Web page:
MIAMI – Nearly 19 years ago, Willie Singleton was born to a woman whose powerful addiction to crack cocaine trumped any maternal instinct to safeguard the fetus growing inside of her.
Six months following his eventful birth, Willie landed in the home of two people who had the desire and temperament to undo the damage of his mother’s destructive habit.
That the young man whose fragile little nervous system could barely stand the closing of a door or the sound of laughter graduated high school with honors and is now a college student (Miami Dade College) comes as no surprise to Pauline and Ejazul Mohammed, “foster parents,” according the system responsible for placing Willie with them, but simply “Mom and Dad” to Willie.
Attending the last of more than 18 years’ worth of bi-annual court hearings, Willie and his parents shared their story of inspiration and love with a packed courtroom on Monday, Jan. 5.
So phenomenal is Willie’s story that his final hearing was presided over by two robed jurists – Dependency Judge George Sarduy and General Master Steven Lieberman. Sarduy technically presided over the case solo, but graciously shared his bench with Lieberman, who had presided over several of Willie’s routine hearings over the years.
Sarduy purposely began the day – and the year – with the young man’s case.
“For the New Year, this will be the first case that we hear in division eight. This will set the tone hopefully for the remainder of the year,” Sarduy said before asking Willie to share his secrets to success.
Willie addressed a courtroom filled with court and child welfare agency personnel who were craving a story with a happy ending. Sounding like an inspirational speaker instead of a college freshman, he told his captive audience that, “You have to have self-motivation and you got to put God in everything you do. Set aside all your negative aspects and downfalls and focus on your…well being and what do you want to accomplish.”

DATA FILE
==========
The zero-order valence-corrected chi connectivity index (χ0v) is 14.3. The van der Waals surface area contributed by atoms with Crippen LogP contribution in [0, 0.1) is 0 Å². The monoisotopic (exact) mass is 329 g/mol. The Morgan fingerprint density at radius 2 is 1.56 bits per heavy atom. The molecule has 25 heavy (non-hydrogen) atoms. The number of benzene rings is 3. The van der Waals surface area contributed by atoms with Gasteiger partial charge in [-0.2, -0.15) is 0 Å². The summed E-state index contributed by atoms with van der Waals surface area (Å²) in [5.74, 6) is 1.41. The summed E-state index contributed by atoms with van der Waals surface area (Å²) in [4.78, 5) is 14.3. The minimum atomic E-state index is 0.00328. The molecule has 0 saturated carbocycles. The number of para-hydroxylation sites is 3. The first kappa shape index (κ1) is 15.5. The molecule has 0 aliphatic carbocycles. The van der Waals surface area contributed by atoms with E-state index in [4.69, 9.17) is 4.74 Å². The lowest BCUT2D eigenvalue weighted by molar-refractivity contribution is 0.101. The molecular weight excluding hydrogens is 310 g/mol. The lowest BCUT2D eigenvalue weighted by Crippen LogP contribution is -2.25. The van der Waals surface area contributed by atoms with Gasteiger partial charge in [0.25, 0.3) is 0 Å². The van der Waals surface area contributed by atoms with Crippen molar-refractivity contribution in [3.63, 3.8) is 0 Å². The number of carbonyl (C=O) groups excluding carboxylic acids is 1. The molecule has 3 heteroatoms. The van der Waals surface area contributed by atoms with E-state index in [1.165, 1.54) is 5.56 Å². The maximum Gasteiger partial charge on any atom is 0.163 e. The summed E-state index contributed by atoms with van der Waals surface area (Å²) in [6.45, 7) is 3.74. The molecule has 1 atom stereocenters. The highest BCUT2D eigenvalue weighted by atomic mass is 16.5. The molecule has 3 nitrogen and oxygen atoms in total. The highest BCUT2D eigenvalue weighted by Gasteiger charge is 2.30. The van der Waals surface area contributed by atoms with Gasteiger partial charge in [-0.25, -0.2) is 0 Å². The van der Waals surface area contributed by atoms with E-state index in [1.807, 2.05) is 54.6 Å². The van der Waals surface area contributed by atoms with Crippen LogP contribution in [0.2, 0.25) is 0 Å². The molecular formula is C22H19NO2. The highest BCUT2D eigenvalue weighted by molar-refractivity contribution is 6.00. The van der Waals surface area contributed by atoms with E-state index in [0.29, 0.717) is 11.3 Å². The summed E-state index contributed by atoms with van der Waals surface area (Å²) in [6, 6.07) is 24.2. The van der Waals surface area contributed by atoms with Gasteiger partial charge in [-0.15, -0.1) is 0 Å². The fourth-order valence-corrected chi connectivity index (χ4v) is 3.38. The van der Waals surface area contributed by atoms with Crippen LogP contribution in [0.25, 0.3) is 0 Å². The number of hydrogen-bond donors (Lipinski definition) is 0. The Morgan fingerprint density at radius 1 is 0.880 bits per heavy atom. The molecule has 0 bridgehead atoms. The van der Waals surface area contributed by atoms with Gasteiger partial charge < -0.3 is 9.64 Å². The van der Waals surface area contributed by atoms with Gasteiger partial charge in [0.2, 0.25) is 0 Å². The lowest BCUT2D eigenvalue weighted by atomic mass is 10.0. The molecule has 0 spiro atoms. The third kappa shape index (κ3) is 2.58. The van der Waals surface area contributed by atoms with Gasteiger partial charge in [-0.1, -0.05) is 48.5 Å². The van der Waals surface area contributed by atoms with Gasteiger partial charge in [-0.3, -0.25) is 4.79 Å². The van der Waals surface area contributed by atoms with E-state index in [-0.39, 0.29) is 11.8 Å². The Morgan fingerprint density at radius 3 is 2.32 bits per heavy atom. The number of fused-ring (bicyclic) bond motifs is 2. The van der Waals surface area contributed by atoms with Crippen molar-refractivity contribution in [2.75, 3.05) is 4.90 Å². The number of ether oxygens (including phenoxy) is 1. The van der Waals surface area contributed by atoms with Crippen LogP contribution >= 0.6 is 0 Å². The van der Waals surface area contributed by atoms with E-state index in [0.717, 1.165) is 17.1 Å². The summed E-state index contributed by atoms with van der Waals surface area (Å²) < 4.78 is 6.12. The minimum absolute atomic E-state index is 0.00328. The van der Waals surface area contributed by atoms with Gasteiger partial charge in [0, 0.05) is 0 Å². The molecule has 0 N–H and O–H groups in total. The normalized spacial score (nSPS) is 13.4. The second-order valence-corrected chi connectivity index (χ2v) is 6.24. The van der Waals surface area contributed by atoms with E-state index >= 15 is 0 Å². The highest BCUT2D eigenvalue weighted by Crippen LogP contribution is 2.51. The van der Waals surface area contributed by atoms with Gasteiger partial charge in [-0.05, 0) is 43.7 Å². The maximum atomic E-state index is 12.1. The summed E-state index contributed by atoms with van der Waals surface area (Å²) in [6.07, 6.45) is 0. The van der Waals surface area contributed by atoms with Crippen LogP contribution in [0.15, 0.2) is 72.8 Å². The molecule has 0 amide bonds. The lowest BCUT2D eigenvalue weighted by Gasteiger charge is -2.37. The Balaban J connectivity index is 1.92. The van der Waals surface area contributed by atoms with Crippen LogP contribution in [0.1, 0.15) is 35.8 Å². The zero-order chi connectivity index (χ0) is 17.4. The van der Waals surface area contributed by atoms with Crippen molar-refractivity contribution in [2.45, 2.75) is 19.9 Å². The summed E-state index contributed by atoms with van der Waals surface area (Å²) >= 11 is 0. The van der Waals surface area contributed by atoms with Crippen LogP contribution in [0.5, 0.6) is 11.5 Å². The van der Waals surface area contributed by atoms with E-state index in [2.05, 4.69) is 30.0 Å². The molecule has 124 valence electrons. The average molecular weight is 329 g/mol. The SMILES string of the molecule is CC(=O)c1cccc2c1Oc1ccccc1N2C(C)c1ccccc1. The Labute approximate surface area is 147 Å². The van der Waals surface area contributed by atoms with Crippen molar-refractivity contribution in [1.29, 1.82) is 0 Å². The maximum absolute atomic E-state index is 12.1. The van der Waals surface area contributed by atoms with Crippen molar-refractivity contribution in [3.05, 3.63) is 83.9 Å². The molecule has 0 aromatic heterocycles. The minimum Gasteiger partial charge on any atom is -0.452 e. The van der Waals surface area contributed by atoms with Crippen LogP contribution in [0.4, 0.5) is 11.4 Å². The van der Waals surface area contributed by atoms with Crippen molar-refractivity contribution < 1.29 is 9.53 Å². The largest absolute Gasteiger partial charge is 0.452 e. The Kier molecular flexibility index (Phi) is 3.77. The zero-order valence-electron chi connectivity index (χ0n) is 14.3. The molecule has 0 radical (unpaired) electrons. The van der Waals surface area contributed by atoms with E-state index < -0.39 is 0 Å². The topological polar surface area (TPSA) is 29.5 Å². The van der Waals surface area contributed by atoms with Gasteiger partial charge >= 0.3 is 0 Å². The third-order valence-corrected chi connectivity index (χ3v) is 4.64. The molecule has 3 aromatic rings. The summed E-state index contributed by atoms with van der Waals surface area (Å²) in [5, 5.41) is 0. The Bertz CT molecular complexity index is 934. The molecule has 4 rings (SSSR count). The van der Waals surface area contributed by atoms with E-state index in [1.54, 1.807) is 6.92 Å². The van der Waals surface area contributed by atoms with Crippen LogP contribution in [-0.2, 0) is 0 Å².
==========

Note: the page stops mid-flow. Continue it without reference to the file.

What Willie has accomplished so far is remarkable. He graduated in the top 15 percent of Miami Norland High School’s Class of 2008, where he also sang in the choir, worked on the school’s newspaper and participated in its tourism, Future Business Leaders of America and 5000 Role Models programs.
What he hopes to accomplish includes a bachelor’s degree in business from a Florida college or university and a master’s degree in information technology from Cornell University – where he has applied and is optimistically awaiting word of his acceptance.
Pauline Mohammed, a former registered nurse, said her profession helped her to care for Willie, but that love, silence and comfort allowed him to eventually grow out of a super-sensitive nervous system. Aside from childhood surgery to correct crossed eyes (he visits Bascom Palmer twice yearly for follow-up), Willie’s development has been manageable. The Mohammeds also have two other foster sons who Pauline Mohammed said are recipients of the same loving treatment – treatment afforded to all of the 20 or so medically needy foster children to have resided with the family during the past 24 years.
The Mohammeds have four adult children and 13 grandchildren, all of whom adore Willie and consider him their brother, undoubtedly providing the foundation for his academic success.
Pauline is quick to point out that Willie’s goodness is not limited to his books.
“He’s a really good kid. He’s a respectable kid. At church, they think the sun rises and falls on him, especially the older people. He opens the car door and gets them in the car. He’s a real gentleman,” she boasted.
Dad Ejazul Mohammed sat quietly during an interview with the South Florida Times shortly before the hearing in the courtroom, nodding in agreement as his wife spoke of their son’s accomplishments.
Pauline also points out that the only reason she and her husband did not adopt Willie was to protect his entitlement to state benefits afforded foster children (medical coverage, free tuition), “and [Willie] knows that,” she added.
The Mohammeds’ impact on his life is not lost on Willie. He’s aware that the pitfalls which envelop many foster children (homelessness, drug addiction and mediocrity), could have enveloped him too, if not for his foster family.
“I had the love and support of such wonderful foster parents,” and that, he said, has made all the difference.
Photo by Khary Bruyning. Willie SIngleton